Violating Parity with Quarks and Gluons

By Sean Carroll | February 16, 2010 8:30 am

Hey, nobody told me that having a blog would involve homework. But here’s Jerry Coyne, nudging me into talking about a story in this morning’s New York Times. Fortunately it’s interesting enough to be worth taking a swipe at.

The news is an interesting result from RHIC, the Relativistic Heavy Ion Collider at Brookhaven Lab on Long Island. RHIC has been quite the source of surprising new results since it turned on in 2000. It’s not the highest-energy collider in the world, nor did it ever aim to be; instead, it creates novel conditions by smashing together the nuclei of gold atoms. Gold nuclei have lots of particles — 79 protons and 118 neutrons — so the collisions make a soup known as the quark-gluon plasma. (We ordinarily think of a proton or neutron as consisting of three quarks, but those are just the “valence” quarks that are always there. There are also large numbers of quark-antiquark pairs popping in and out of existence, not to mention scads of force-carrying gluons that hold the quarks together. So you are actually create a huge number of quarks and gluons in each collision.)


We think we understand the basic rules of quarks and gluons very well — they’re described by the theory of quantum chromodynamics (QCD), and Nobel prizes have already been handed out. But knowing the basic rules is one thing, and knowing how they play out in reality is something very different. We understand the basic rules of electrons and electromagnetism very well, but chemistry and biology (not to mention atomic physics) are still surprising us. Likewise with quarks and gluons: the results at RHIC have yielded quite a few surprises. Most interestingly, in the aftermath of the collisions the hot plasma of quarks and gluons seems to behave more like a dense fluid than a bunch of freely-moving individual particles. Still much to be learned.

This latest result has to do with a violation of parity — the symmetry you get by reflecting around one axis, like when you view something in a mirror. (Unfortunately there is a completely different transformation known as mirror symmetry, which this new result has nothing to do with, despite potentially confusing titles.) Quarks and gluons interact in interesting ways, and in the many fluctuations that happen in these high-temperature collisions we can get “bubbles” that pick out a direction in space. In the presence of these bubbles, quarks treat left and right differently, even though they treat both directions exactly the same when they’re in empty space. The phenomenon is known as the chiral magnetic effect — “chiral” means “distinguishing left from right,” and it happens when you put the quark-gluon plasma in a magnetic field.

It’s worth mentioning that, while this result is interesting and very helpful to our quest to better understand the strong interactions, it does not represent the overthrow of any cherished laws of physics. On the contrary, it was predicted by the laws of physics as we currently understand them — and by human beings such as Dimitri Kharzeev and others. Parity is an important idea in physics, but it’s broken all the time — very famously by the weak interactions. Heck, even biologists know how to break parity — most naturally occurring amino acids are left-handed, not right-handed. (I think the reasons why are still mysterious, but can be traced to accidents of history — hopefully someone will correct me if that’s off base.)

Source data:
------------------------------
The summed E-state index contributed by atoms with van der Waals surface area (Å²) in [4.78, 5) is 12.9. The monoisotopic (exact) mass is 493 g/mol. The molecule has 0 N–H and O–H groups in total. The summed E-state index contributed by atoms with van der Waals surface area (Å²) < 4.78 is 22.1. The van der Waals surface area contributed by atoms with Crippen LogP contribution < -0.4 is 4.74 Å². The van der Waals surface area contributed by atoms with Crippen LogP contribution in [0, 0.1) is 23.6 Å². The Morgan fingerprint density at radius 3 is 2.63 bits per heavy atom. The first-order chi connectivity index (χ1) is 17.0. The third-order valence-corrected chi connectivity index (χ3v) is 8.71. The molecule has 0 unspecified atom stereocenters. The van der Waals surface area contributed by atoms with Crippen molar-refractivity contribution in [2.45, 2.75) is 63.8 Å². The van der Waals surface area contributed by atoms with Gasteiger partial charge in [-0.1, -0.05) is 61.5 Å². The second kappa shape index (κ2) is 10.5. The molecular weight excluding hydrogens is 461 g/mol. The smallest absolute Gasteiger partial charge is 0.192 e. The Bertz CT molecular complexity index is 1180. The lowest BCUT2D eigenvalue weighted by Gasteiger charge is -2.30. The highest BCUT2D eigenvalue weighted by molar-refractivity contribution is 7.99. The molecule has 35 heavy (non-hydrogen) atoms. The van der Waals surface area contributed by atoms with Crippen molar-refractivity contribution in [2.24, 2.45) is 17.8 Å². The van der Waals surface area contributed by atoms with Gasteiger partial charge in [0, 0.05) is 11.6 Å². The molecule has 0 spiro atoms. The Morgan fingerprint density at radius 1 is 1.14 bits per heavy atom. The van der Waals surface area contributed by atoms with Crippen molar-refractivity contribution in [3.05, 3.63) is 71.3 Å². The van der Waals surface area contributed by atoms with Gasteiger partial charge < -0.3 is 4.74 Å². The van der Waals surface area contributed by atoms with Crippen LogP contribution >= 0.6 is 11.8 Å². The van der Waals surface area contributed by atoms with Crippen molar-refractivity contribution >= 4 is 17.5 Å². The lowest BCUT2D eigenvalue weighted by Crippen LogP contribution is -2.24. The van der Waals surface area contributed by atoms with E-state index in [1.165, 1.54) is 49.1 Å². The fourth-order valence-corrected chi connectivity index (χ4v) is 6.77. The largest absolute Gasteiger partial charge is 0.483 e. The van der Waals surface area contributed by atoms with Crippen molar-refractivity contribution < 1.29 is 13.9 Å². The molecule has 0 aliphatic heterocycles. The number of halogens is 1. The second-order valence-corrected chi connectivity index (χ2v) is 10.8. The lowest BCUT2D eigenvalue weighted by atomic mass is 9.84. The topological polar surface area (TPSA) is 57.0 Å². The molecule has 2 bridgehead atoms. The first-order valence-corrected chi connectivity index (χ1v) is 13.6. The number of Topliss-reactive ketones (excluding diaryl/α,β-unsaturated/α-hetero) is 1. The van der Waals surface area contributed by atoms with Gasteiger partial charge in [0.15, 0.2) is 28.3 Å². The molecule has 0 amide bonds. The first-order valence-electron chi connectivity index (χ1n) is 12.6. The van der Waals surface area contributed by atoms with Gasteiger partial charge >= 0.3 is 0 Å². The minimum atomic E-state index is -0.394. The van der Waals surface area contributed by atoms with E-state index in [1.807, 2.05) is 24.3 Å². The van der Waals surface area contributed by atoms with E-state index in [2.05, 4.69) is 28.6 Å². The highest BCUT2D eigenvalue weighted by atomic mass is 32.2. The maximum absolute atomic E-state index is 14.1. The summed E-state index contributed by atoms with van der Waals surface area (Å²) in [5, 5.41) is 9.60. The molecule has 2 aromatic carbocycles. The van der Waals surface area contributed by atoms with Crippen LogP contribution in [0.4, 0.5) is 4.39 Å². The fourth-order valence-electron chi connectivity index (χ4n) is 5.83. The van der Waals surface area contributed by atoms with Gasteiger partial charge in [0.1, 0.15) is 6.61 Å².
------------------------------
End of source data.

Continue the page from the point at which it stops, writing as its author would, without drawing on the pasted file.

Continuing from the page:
The interesting thing is that the strong interactions don’t seem to violate parity under ordinary circumstances; it would be very easy for them to do so, but they seem not to in Nature. When things could happen but don’t, physicists are puzzled; this particular puzzle is known as the Strong CP Problem. (“CP” because the strong interactions could easily violate not only parity, but the combined operation of parity and charge conjugation, which switches particles with antiparticles.) This new result from RHIC doesn’t change that state of affairs, but shows how quarks and gluons can violate parity spontaneously if they are in the right environment — namely, a hot plasma with a magnetic field.

So, okay, no new laws of physics. Just a much better understanding of how the existing ones work! Which is most of what science does, after all.

  • Low Math, Meekly Interacting

    Technically, virtually all biogenic amino acids are L and not D. In a hypothetical “primordial soup” however, it’s not at all straightforward to come up with naturally-occurring conditions that yield anything but a racemic mixture of amino acid enantiomers. There may be clues from space; apparently some amino acids found in carbon-rich chondrites show an excess of L forms, but usually on the order of 10 or 20%, nowhere near the almost 100% seen in cells. However, it’s thought that this small difference in abundance, delivered from space, may have provided the selective pressure to yield the dominance of the L forms. Once cells got better at synthesizing their own amino acids, the legacy of L dominance (perhaps has old as the first ribosomes) became fixed. What the cause of the disparity in space might be, I don’t know for sure, but I recall it may have to do with polarized radiation from some stellar source. Maybe the molecular cloud that yielded our solar system was heavily irradiated by a rotating neutron star. At any rate, the disparity still appears to be completely accidental.